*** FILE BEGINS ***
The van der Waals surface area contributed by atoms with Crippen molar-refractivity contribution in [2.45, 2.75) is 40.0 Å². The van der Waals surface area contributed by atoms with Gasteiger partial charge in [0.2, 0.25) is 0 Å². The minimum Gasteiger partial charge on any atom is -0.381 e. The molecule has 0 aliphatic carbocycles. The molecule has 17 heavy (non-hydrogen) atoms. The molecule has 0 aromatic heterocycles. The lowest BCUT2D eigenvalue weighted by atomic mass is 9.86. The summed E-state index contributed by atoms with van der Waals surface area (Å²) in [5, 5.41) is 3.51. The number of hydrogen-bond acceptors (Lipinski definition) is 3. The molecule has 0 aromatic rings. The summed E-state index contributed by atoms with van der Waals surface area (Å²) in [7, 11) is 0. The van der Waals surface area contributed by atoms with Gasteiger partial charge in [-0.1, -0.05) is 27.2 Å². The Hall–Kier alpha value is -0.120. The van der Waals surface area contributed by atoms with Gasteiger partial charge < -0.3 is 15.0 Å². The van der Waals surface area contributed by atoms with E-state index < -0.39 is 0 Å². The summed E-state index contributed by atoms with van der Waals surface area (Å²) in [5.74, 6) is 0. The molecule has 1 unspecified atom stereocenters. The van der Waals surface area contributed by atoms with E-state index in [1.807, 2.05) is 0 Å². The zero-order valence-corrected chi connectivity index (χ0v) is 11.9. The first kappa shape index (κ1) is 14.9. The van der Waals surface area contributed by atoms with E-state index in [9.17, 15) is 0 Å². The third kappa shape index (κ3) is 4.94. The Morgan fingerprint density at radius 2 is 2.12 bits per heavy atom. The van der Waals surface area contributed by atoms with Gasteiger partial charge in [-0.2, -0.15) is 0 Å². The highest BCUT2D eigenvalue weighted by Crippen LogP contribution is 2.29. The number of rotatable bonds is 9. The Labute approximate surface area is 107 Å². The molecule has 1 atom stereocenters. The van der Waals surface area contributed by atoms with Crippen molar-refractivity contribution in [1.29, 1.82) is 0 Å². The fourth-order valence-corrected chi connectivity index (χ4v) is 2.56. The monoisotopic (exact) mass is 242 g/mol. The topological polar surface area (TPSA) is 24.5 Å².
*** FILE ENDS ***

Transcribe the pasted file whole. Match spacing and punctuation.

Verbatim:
The van der Waals surface area contributed by atoms with Crippen molar-refractivity contribution in [2.45, 2.75) is 40.0 Å². The van der Waals surface area contributed by atoms with Gasteiger partial charge in [0.2, 0.25) is 0 Å². The minimum Gasteiger partial charge on any atom is -0.381 e. The molecule has 0 aliphatic carbocycles. The molecule has 17 heavy (non-hydrogen) atoms. The molecule has 0 aromatic heterocycles. The lowest BCUT2D eigenvalue weighted by atomic mass is 9.86. The summed E-state index contributed by atoms with van der Waals surface area (Å²) in [5, 5.41) is 3.51. The number of hydrogen-bond acceptors (Lipinski definition) is 3. The molecule has 0 aromatic rings. The summed E-state index contributed by atoms with van der Waals surface area (Å²) in [7, 11) is 0. The van der Waals surface area contributed by atoms with Gasteiger partial charge in [-0.1, -0.05) is 27.2 Å². The Hall–Kier alpha value is -0.120. The van der Waals surface area contributed by atoms with Gasteiger partial charge < -0.3 is 15.0 Å². The van der Waals surface area contributed by atoms with E-state index < -0.39 is 0 Å². The summed E-state index contributed by atoms with van der Waals surface area (Å²) in [5.74, 6) is 0. The molecule has 1 unspecified atom stereocenters. The van der Waals surface area contributed by atoms with E-state index in [1.807, 2.05) is 0 Å². The zero-order valence-corrected chi connectivity index (χ0v) is 11.9. The first kappa shape index (κ1) is 14.9. The van der Waals surface area contributed by atoms with E-state index in [9.17, 15) is 0 Å². The third kappa shape index (κ3) is 4.94. The Morgan fingerprint density at radius 2 is 2.12 bits per heavy atom. The van der Waals surface area contributed by atoms with Gasteiger partial charge in [-0.2, -0.15) is 0 Å². The highest BCUT2D eigenvalue weighted by Crippen LogP contribution is 2.29. The number of rotatable bonds is 9. The Labute approximate surface area is 107 Å². The molecule has 1 atom stereocenters. The van der Waals surface area contributed by atoms with Crippen molar-refractivity contribution in [1.29, 1.82) is 0 Å². The fourth-order valence-corrected chi connectivity index (χ4v) is 2.56. The monoisotopic (exact) mass is 242 g/mol. The topological polar surface area (TPSA) is 24.5 Å².